Cameron Bancroft has been cleared to play Premier Cricket in Western Australia while serving his suspension for ball tampering in South Africa.
Bancroft was tonight granted special dispensation to turn out for his club side Willetton after the 16 WA Premier Cricket clubs held an extraordinary general meeting to vote on the opener's future.
The vote was carried 14-2 after a ballot following a half-hour debate by members of the Western Australia District Cricket Council.
Bancroft did not attend the meeting, and was instead practising yoga as the meeting went on, according to WACA chief executive Christina Matthews.
"I'm pleased to announce the Western Australia District Cricket Council tonight approved Willetton's application for an exemption to the rule that prevented Cameron from playing Premier Cricket this season," Matthews said.
"It was strongly debated across a number of areas, but ultimately approved. It's great news for Cameron and I'd like to congratulate the WADCC on their decision.
"They were put in an awkward position by the sanctions in the first place and a lack of understanding of the rules that applied across Premier Cricket in Australia. But it's good news for Cameron tonight.
"It was about a half-hour discussion. I think everybody knew the questions they wanted to ask and were prepared to sit and talk about them, and a positive outcome for all."
Bancroft is serving a nine-month suspension from state and international cricket for his role in the ball-tampering scandal in South Africa.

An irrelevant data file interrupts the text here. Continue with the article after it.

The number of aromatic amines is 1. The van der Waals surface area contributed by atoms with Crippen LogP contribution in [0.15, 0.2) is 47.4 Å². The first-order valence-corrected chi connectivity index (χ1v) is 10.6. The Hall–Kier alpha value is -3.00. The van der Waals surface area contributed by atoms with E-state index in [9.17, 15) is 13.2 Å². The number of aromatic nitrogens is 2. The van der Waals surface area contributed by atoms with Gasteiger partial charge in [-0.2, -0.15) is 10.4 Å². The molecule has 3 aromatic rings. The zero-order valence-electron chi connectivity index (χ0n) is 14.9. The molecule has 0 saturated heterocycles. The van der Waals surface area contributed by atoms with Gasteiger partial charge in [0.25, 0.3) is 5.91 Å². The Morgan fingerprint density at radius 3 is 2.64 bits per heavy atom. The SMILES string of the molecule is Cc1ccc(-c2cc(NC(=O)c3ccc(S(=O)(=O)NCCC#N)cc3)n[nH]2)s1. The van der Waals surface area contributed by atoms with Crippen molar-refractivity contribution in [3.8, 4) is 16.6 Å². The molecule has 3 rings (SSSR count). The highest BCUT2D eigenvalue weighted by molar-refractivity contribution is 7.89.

That Cricket Australia ban ends in late December, at which point Bancroft will be free to play for WA, the Perth Scorchers and Australia again. The opener was retained by WA on the state contract list and can join teammates at pre-season training next month.
However, under WADCC rules, any CA ban automatically extends to WA's Premier Cricket ranks.
The 25-year-old has now been granted an exemption to play for his WA club side Willetton while serving his CA ban.
Matthews said the debate against allowing Bancroft an exemption was not personal to the opener.
"It was the fact that there's been other players who have had to serve out sanctions when sanctioned by Cricket Australia in other competitions," Matthews said.
"So it's just reasonable debate and discussion about why it wouldn't apply in this circumstance and how the circumstances were different."
WADCC rules differ to other states, which do not automatically enforce CA sanctions for their Premier competitions. Fellow banned Test players David Warner and Steve Smith are free to play with their NSW Premier Cricket sides in Sydney while serving their 12-month CA suspensions.
Bancroft has retained his WA and Perth Scorchers contracts, and will be free to join in at training when pre-season starts in June.
Matthew said the WACA expected to finalise the opener's community service commitments soon. As part of their CA sanctions, all three banned Test players must perform 100 hours of community service.
"Like anybody he has his ups and downs but overall, I think he is in a pretty good space," Matthew said.
"He's not far off starting his community service, we have some things lined up for him there and we'll hopefully finalise those this week.
"He's really committed to doing that in a genuine and authentic way, and not just a box-ticking way."
New Australia coach Justin Langer has already said he'd welcome the return of Bancroft, Smith, and Warner when their CA bans end.
Bancroft could yet return to cricket in the Northern Territory's Strike League in July.